DESPITE David Cameron’s promise to cut through red tape for British buisinesses, UK economic freedom has risen by just 0.7 percentage points over the past year, according to research out yesterday.
The UK edged up the Heritage Foundation’s 2013 rankings of economic freedom to hit 14th, despite placing behind 159 countries on the government spending rankings, and actually seeing business freedom decline during 2012.
Overall, the UK scored 74.8 out of 100, putting it behind Estonia, Bahrain and Ireland.
And the score paled in comparison to business-friendly Hong Kong, which topped the table for the 19th consecutive year with a tally of 89.3.
After Hong Kong was Singapore, which scored 88, followed by Australia, New Zealand and Switzerland.
Rounding off the top 10 were Canada, Chile, Mauritius, Denmark and placed 10th, the United States.
But a positive note for the UK was its comparison with European peers – within the region the UK was placed fifth, well ahead of France, Germany, Spain and Italy, despite recent reforms in many Eurozone countries.
But according to Institute of Economic Affairs director general Mark Littlewood the slight gain should not be seen as a big victory for policymakers.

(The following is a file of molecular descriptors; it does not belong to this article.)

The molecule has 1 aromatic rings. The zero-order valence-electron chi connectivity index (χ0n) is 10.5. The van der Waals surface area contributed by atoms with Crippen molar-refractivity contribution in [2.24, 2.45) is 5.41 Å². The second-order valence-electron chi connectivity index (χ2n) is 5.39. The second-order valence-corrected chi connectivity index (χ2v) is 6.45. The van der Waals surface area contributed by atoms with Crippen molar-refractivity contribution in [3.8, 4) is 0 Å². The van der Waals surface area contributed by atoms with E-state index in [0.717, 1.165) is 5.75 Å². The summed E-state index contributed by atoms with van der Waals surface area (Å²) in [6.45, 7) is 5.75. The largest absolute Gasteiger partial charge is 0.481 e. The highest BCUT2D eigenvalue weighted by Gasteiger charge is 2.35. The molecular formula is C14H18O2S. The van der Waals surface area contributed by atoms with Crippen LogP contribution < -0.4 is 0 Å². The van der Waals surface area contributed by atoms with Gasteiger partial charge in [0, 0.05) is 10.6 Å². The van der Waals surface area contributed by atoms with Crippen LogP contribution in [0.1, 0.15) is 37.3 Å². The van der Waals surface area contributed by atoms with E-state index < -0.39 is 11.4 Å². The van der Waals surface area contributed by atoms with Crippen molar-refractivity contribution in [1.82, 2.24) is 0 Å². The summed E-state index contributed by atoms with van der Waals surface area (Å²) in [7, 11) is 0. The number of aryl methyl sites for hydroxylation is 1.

“Although the UK’s economic freedom score is up on last year, a lack of significant structural reform is still damaging growth prospects,” Littlewood said. “This year’s score is just 0.3 points higher than in 2010, so our mediocre record can no longer be attributed to the poor decisions by the previous government.”
“The tax burden has grown and businesses are still hampered by significant levels of regulation,” he said.
The warning chimes with recent research from the Bank of England finding that supply-side issues are at least as important as demand in explaining the depth of the slump.
When the Heritage Foundation first published the economic freedom index, in 1995, the UK placed third with a score of 77.9. As recently as 2006, Britain was placed in sixth, with a higher score of 80.4.
But policy related to the recession drove a fall to 16th by 2011, with the think-tank scoring the UK at just 74.5.